Another pair of slanted linear edge alignment projections or features defines the Z position of a line extending in the X direction using another intermediate receptacle foot 36. The respective pairs of the alignment features or projections may be over-etched or under-etched without affecting the position of the alignment straight edge of each one in the relevant direction. Thus, by the combination of both of the alignment straight edges or datum lines the positioning of the foot 38 of the mount may be accurately achieved.

Referring to FIG. 18, two datum lines in orthogonal directions define the precise positioning of a mount on an optical printed circuit board. In the example shown in FIG. 18, the foot 38 of the mount is shown before it has been positioned in its eventual location on the circuit board. When in position, the second foot 38 will abut the alignment straight edges of each of the components 34 and 36 as desired above. In the example of FIG. 18 the datum lines or alignment straight edges are orthogonal. In other examples the angle between the two straight edges need not be 90 degrees. It is merely necessary in this embodiment that the angle between the two alignment straight edges is the same as the angle between the two edges of the foot of the mount that is to be aligned.

FIGS. 19A and 19B show a further example of an optical printed circuit board. In FIG. 19A, a mount such as an MT receptacle is provided for arrangement on an optical printed circuit board. The optical printed circuit board of FIG. 19B has a support layer 4 on which is formed a lower cladding layer 6. Plural waveguides 8 are formed on the lower cladding layer 6 and an upper cladding 10 is formed over the waveguides 8. Alignment features or projections 12 are formed and they are partially covered by an upper cladding 10. Preferably it is the same upper cladding as that used to cover the waveguides but this is not essential. A part of the alignment features or projections 12 is exposed which enables the mount 20 to be aligned thereto.

The mount 20 has registration wings 40 for engagement with the registration or alignment features or projections 12. Referring to FIG. 19B, the mount 20 is in position with the registration wings 40 engaged with the alignment features or projections 12. In the examples shown in FIGS. 19A and 19B, the openings 24 within the MT mount 20 are in line with the waveguides, meaning that they are at the same datum level as the waveguides. In the other examples described herein, the slots 24 within the MT mount are offset with respect to the level of the waveguides. This provides an advantage in that greater alignment accuracy can be achieved between an optical connector when plugged into the MT mount and the optical waveguides 8 since tilting effects are avoided.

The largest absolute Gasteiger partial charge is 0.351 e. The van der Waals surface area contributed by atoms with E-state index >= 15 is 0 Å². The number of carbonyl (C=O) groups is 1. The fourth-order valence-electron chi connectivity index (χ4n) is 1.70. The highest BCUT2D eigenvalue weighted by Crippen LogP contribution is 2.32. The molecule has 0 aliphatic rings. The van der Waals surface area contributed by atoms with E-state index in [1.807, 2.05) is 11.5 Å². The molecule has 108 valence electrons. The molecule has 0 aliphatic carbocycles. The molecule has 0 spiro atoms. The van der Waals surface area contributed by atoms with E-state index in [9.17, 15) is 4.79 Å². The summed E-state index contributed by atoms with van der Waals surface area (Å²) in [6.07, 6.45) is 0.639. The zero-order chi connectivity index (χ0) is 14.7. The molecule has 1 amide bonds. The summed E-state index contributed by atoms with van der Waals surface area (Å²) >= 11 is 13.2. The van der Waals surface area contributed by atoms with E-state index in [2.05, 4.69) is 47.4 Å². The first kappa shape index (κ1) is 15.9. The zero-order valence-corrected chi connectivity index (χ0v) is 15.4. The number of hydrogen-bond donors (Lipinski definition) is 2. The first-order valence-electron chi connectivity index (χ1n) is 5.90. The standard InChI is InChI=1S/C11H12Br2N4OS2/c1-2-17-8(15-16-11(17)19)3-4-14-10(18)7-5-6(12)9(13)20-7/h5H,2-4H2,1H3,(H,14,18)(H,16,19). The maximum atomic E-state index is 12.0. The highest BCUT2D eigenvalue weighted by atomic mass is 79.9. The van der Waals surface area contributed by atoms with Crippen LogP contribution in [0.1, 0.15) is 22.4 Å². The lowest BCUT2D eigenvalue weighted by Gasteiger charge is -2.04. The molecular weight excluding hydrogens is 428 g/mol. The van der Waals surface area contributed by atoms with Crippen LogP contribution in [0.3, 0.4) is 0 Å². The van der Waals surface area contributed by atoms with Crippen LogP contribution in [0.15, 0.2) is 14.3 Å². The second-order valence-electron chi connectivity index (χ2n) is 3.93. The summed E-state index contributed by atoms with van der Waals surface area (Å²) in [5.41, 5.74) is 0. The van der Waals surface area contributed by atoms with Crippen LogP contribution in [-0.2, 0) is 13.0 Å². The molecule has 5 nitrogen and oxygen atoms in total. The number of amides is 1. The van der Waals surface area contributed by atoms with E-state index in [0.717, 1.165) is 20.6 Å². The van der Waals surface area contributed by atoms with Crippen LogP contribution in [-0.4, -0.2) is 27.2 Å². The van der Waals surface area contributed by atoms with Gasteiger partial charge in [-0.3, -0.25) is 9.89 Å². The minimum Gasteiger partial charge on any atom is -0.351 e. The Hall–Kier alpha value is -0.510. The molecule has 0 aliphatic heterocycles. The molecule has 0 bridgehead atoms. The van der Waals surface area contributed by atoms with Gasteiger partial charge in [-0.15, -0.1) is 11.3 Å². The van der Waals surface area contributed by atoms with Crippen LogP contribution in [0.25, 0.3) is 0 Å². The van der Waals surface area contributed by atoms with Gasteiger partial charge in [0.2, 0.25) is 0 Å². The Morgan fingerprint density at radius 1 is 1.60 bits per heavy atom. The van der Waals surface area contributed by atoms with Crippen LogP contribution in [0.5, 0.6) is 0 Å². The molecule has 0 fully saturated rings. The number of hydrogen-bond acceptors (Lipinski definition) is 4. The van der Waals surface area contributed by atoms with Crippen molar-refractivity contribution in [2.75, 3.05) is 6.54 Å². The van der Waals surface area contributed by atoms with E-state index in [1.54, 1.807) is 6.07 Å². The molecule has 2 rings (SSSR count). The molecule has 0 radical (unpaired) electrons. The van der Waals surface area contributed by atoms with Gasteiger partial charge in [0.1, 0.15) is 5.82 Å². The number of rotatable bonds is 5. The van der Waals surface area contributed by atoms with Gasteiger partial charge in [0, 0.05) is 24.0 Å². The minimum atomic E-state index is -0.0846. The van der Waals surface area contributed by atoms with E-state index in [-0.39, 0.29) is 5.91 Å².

The MT mount 20 has registration wings which make the critical alignment connection with the registration or alignment features or projections 12. Holes 42 are machined from the PCB support 4 to enable the feet of the mount 20 to pass through. The relative positioning of the openings 42 in the support 4 of the PCB do not need to be accurately positioned as the registration wings 40 of the mount 20 are the features that provide the alignment to the alignment features or projections 12.

Embodiments of the present invention have been described with particular reference to the examples illustrated. However, it will be appreciated that variations and modifications may be made to the examples described within the scope of the present invention.

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Referenced by
Citing PatentFiling datePublication dateApplicantTitle
US20120114280 *Nov 10, 2010May 10, 2012Xyratex Technology LimitedOptical printed circuit board and a method of manufacturing an optical printed circuit board
US20120219251 *Oct 12, 2010Aug 30, 2012Toshihiro KurodaOptical waveguide substrate and method for manufacturing same
Classifications
U.S. Classification385/14, 385/89, 385/49, 385/50, 385/52
International ClassificationG02B6/12, G02B6/26
Cooperative ClassificationG02B6/1221, G02B6/138, G02B6/43, H05K1/0274
European ClassificationG02B6/43, G02B6/122C, G02B6/138, H05K1/02G
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Owner name: XYRATEX TECHNOLOGY LIMITED, UNITED KINGDOM